Article - KOI Population Control
How to control the Koi population in your pond
No, it's not about contraceptives for Koi! Sorry to get your hopes up. This is the year, for me, to do what I can to UNDO what I haven't in the past seven years. That is to reduce the population in my pond.
It's amazing how large and wonderful a pond looks when the fish are basically small! But when they start to grow, or when those babies I wanted to watch develop start eating me out of house and home, start clouding up the water and churning up more debris (making more debris?) than my filter can keep up with, even I have to admit the experts were RIGHT. It is then that the pond starts looking small and unlovely. It looks inadequate. It makes me downright anxious to watch!
The experts told me the babies will NEVER BE MORE BEAUTIFUL THAN THE PARENT FISH. They told me KOI GROW TO BE THREE-FOOT. They told me NOT TO KEEP ALL THE BABIES. They told me lots of things I wasn't willing to hear AT THE TIME. Well, I'm ready. In fact, I was ready a year ago but couldn't catch them. They told me to buy a SEINE NET, but I couldn't afford one, and where will I store it if I do buy one?
Isn't the idea of having a koi pond to have a lovely pond of water with gorgeous colorful fish to sit and enjoy? Yes, I still believe it is. However, I also realize it means a big commitment to the care of the fish in my pond. A few important things happen when fish outgrow the space they inhabit.
First, they become immune compromised, do not develop properly, and, should a mid-summer power outage occur (God forbid!) can be in grave danger from oxygen deprivation.
This year I started by having club members fish in my pond, welcoming them to take any unwanted children home with them for a small fee. I believe people who are given koi do not value them; therefore I charge something for these fish. In the past couple of weeks I have sold about 20 fish, large and small. The smaller ones are still more difficult to catch and fly through the air with the greatest of ease.
It was nice to notice the formerly plain "black" or brown-colored Magoi, not very interesting to look at and not that easy to see against a black-lined pond, had developed some very interesting patterns and "other" colors, such as doitsu patterns, copper-colors, gold, and even "ghost" highlights with lovely long butterfly fins.
Some of the fish that will be going bye-bye are fish I spent a bundle for that have long-since lost their color. Others are tategoi that simply did not develop. Nice fish, but not for my pond anymore. I can stand at the side of my pond and tell you what breeder/vendor each fish came from and at what price. I considered a MAKC event, but the idea of thirty or more members trampling around my garden trying to catch the fish helped me decide not.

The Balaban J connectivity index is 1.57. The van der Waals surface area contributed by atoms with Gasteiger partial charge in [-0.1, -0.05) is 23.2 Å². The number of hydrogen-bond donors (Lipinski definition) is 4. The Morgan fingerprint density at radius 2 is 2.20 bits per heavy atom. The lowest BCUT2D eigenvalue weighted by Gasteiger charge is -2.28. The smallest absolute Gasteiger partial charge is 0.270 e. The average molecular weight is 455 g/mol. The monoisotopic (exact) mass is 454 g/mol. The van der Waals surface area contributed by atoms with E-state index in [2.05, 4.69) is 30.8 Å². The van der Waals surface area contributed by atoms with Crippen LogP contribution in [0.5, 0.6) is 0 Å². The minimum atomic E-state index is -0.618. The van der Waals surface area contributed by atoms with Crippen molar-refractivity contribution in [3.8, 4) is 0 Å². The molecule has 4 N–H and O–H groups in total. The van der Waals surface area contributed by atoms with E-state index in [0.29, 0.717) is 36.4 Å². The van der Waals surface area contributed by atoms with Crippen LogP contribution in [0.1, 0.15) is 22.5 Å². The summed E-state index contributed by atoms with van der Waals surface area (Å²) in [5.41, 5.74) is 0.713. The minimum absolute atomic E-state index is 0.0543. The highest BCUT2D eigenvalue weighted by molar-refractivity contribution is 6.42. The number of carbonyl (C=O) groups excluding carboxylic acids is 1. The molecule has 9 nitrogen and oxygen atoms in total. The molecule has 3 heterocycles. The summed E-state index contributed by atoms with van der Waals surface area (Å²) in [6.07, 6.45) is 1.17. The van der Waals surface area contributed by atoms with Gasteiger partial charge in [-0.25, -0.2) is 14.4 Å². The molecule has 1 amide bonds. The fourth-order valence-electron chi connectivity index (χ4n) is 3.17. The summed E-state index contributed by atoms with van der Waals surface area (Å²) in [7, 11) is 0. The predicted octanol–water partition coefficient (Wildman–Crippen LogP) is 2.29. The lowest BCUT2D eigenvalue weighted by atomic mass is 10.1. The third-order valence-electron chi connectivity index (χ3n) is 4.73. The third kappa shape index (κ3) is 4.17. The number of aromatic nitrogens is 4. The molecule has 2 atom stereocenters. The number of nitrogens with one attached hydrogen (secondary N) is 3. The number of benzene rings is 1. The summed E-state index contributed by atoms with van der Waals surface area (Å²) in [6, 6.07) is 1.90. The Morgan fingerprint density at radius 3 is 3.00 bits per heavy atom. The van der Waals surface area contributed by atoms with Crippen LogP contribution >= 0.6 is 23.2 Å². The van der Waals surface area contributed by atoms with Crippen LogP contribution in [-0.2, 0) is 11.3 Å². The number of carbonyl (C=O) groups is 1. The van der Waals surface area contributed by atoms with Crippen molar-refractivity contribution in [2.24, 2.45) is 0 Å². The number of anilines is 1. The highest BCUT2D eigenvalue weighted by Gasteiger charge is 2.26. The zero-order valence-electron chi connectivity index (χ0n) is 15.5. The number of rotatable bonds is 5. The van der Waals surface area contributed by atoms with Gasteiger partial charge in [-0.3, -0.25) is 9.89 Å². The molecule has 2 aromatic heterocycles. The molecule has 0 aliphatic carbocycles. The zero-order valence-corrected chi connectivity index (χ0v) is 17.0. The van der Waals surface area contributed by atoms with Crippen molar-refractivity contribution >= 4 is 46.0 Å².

The remainder will be taken away, except for the dozen I plan to keep, by a friend with a seine net and a plan to distribute the fish for me. The savings to me will be more than just food costs. It will be better sleep in not worrying about the health of my pond. It will be enjoyment of watching my dozen fish actually grow to their full potential.
The fish I am keeping are not necessarily the best in the pond. But they are the "keepers". One is the first koi I ever bought, a lackluster Kawarimono that fought valiantly against Aeromonas, and won, in 1998. She deserves to stay. We have a personal connection.
Next are the three very large butterflies (Aka Bekko, Black ghost, and Yamabuki Ogon) that I paid $9.99 each in Petland Discount in 1994. All are incredibly beautiful. They stay. Next, I have the original "Showa showdown" I got from Suburban Water Gardens when we each paid the $75 fee, picked a number and got the fish in the bag with the corresponding number. I was disappointed initially but in the next few years it developed into an amazing Showa.
Then recently, I purchased two Gin Rin Showa, and they'll stay. The old-fashioned-type Showa has become my favorite. The gold ghost with the very elaborate butterfly fins purchased from Blue Ridge Hatcheries (as a 4-5" and is now about 18") is a real show-stopper, and a keeper.
The large male Sanke I got for $475 in 1998 has lost all its red color so he'll go. So will the large gold doitsu ghost I was so happy to get at the auction in Deep Cut one year. He is already at a new home in New Jersey! One large Hi Utsuri will stay with me and my one and only Kohaku.
That is the only Kohaku I ever had that didn't lose its color (YET). So you can see how difficult it is to decide who is to stay and who is to go when you finally realize you can't keep 'em all. I am getting rid of about 90% of all the fish in my pond.
I hope this helps others understand that the small fish you are putting in your ponds now are going to be large fish one day and those cute little babies will crowd out the ones you paid a lot of money for, one day.
IN THE FUTURE, I WILL TAKE THE ADVICE OF THE EXPERTS: when my fish spawn as they are prone to do, I will NOT FEED THEM FOR THREE WEEKS and give them time to clean up all their mess BEFORE I have a whole new bunch of unwanted children. Koi are not cannibalistic and will not eat their young once they can recognize them as fish. But they will eat them as eggs, and when the fry look like insects, they are definitely ON THE MENU.